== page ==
Panthera Senegal was established in early 2020 to protect the iconic wildlife of this country including lions and leopards.
Senegal’s Niokolo-Koba National Park is of outstanding regional and global importance for the conservation of a whole suite of highly threatened iconic wildlife species in West Africa including lions, African dogs, Western giant eland and chimpanzees. However, high-levels of poaching over the past 30 years, illegal gold mining and premature drying up of water pans due to climate change and invasion by exotic plants have taken a dramatic toll on the park. Fighting back the situation and recognizing that more effective protection of Niokolo Koba would benefit lions and other threatened species, Panthera is fostering a solid working relationship with the government of Senegal through an MOU with the park´s management authority the Direction des Parcs Nationaux (DPN) to strengthen its conservation management and security.
Over the period 2017-2020, our support model has rooted in existing structures of the DPN and proved to be successful in establishing basic processes, capacity, logistics, and infrastructure enabling better protection of the area. We are aware that the front towards fully recovered wildlife populations in Niokolo Koba is long and so our conservation activities are truly a work in progress. However, with all of these efforts and with the help of an increasing network of supporters, Panthera hopes to do its part to create a better future for wildlife and people alike in Senegal.
Niokolo-Koba harbors the last known lion population in the far western part of West Africa where the species is represented by a Critically Endangered, distinct genetic clade within the northern lion subspecies (P. l. leo). To actively secure this irreplaceable populations of lions, Panthera is introducing site security and research tools and techniques tailored to this specific population and assessing and constantly improving the effectiveness of conservation actions by using SMART and PoacherCams technology.
Niokolo Koba is also home to what is likely the largest remaining population of leopards (Panthera pardus) in West Africa. Together with the lion, the leopard is the barometer of conservation performance at our program in Niokolo Koba and all our site works are ultimately oriented to protect these big cats from the ongoing threats of Illegal killing- both incidental and targeted.
We are grateful for the extensive support from BIOPAMA and the Segre Foundation.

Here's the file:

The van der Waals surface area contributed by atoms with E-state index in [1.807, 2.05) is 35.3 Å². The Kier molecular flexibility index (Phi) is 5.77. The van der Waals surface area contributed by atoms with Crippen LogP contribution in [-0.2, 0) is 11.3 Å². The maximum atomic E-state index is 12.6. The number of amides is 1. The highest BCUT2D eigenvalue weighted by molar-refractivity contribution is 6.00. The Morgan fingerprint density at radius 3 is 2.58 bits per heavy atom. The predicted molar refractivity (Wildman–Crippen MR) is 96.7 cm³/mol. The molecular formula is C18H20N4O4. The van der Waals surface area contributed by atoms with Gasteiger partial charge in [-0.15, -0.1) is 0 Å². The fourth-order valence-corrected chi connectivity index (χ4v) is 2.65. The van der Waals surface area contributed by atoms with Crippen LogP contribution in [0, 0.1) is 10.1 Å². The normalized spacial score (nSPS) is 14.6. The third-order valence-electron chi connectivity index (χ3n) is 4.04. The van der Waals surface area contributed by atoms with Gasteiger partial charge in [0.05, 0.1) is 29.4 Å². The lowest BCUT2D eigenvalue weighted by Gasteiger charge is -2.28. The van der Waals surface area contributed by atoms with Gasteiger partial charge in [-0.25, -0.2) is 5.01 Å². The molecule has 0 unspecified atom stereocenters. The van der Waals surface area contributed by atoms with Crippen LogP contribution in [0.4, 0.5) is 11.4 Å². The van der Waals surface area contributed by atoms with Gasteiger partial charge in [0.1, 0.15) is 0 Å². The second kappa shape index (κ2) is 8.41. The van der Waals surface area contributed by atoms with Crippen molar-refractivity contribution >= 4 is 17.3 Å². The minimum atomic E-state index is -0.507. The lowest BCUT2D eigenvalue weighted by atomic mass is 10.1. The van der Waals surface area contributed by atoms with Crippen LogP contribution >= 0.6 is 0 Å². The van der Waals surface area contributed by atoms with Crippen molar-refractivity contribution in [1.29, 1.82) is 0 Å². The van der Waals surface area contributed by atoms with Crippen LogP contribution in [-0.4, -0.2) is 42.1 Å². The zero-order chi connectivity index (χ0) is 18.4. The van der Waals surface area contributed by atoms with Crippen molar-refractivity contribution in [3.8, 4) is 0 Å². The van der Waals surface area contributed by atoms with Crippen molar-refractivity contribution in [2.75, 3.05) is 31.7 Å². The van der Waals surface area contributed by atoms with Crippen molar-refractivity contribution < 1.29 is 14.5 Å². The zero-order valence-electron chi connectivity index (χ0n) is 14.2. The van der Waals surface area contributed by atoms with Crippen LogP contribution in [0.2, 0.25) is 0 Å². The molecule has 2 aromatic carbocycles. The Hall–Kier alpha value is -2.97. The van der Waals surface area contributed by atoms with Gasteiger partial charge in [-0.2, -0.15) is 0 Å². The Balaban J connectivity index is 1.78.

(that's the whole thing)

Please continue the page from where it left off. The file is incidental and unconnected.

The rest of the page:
Intensive Biomonitoring in NKNP
Panthera works with The Biodiversity and Protected Areas Management (BIOPAMA) program in Niokolo Koba National Park. The goal of our project is to strengthen on-site capacity of our local partner the Direction of National Parks to conduct wildlife surveys in a scientifically sound manner and to establish an ecological monitoring system for better management of Niokolo Koba´s key wildlife and habitats. We’re working together to enhance the management and governance of Niokolo Koba National Park by addressing existing limitations by:
strengthening on-site infrastructure/equipment/capacity of staff for monitoring and addressing priority needs
gathering and analyzing information from surveys (baseline/monitoring) of a minimum number of key elements before any management decision on key species and habitats
minimizing threats to the park including poaching, nomadic grazing, invasive species, etc.
About BIOPAMA The Biodiversity and Protected Areas Management (BIOPAMA) programme aims to improve the long term conservation and sustainable use of natural resources in African, Caribbean and Pacific (ACP) countries, in protected areas and surrounding communities It is an initiative of the Organisation of African, Caribbean and Pacific States financed by the European Union’s 11th European Development Fund (EDF) jointly implemented by the International Union for Conservation of Nature (IUCN) and the Joint Research Centre of the European Commission (JRC). Building on the first five years of activities financed by the 10th EDF (2012-2017), BIOPAMA’s second phase provides tools for data and information management, services for improving the knowledge and capacity for protected area planning and decision making, and funding opportunities for specific site-based actions.
Additional thanks to the following:
Panthera Senegal In The News
Sénégal : le retour des éléphants
Source: France TV Info
Un éléphant observé en liberté au Sénégal pour la première fois depuis des années
Source: Le Monde
In Forlorn Park, Lion Cubs Play in Traffic and Elephant Dung Is Met With Delight
Source: The New York Times
Cartography Lecturer Working to Prevent Poaching in Senegal Among Those Cut
Source: Montana Kaimin
Radio: Panthera's Dr. Henschel on Lions in Senegal